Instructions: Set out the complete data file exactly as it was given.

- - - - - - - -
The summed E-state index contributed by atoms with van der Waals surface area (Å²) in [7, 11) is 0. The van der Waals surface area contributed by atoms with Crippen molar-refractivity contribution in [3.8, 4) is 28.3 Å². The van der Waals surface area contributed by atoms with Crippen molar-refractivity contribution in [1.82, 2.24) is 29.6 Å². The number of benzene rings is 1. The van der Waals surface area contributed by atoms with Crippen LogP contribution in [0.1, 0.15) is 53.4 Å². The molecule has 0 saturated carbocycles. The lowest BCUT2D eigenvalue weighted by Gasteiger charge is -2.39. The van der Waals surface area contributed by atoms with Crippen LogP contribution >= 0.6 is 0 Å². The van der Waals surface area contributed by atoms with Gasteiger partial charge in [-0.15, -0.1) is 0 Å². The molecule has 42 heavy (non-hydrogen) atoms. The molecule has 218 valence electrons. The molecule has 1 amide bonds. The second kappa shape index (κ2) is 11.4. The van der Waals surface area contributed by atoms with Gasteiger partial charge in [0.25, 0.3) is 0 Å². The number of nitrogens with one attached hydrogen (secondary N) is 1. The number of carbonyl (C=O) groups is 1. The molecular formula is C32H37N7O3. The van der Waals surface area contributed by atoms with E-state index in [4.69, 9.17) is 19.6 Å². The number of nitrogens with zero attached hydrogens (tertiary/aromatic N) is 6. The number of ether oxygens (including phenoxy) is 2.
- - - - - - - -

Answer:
The summed E-state index contributed by atoms with van der Waals surface area (Å²) in [7, 11) is 0. The van der Waals surface area contributed by atoms with Crippen molar-refractivity contribution in [3.8, 4) is 28.3 Å². The van der Waals surface area contributed by atoms with Crippen molar-refractivity contribution in [1.82, 2.24) is 29.6 Å². The number of benzene rings is 1. The van der Waals surface area contributed by atoms with Crippen LogP contribution in [0.1, 0.15) is 53.4 Å². The molecule has 0 saturated carbocycles. The lowest BCUT2D eigenvalue weighted by Gasteiger charge is -2.39. The van der Waals surface area contributed by atoms with Crippen LogP contribution >= 0.6 is 0 Å². The van der Waals surface area contributed by atoms with Gasteiger partial charge in [-0.15, -0.1) is 0 Å². The molecule has 42 heavy (non-hydrogen) atoms. The molecule has 218 valence electrons. The molecule has 1 amide bonds. The second kappa shape index (κ2) is 11.4. The van der Waals surface area contributed by atoms with Gasteiger partial charge in [0.25, 0.3) is 0 Å². The number of nitrogens with one attached hydrogen (secondary N) is 1. The number of carbonyl (C=O) groups is 1. The molecular formula is C32H37N7O3. The van der Waals surface area contributed by atoms with E-state index in [4.69, 9.17) is 19.6 Å². The number of nitrogens with zero attached hydrogens (tertiary/aromatic N) is 6. The number of ether oxygens (including phenoxy) is 2.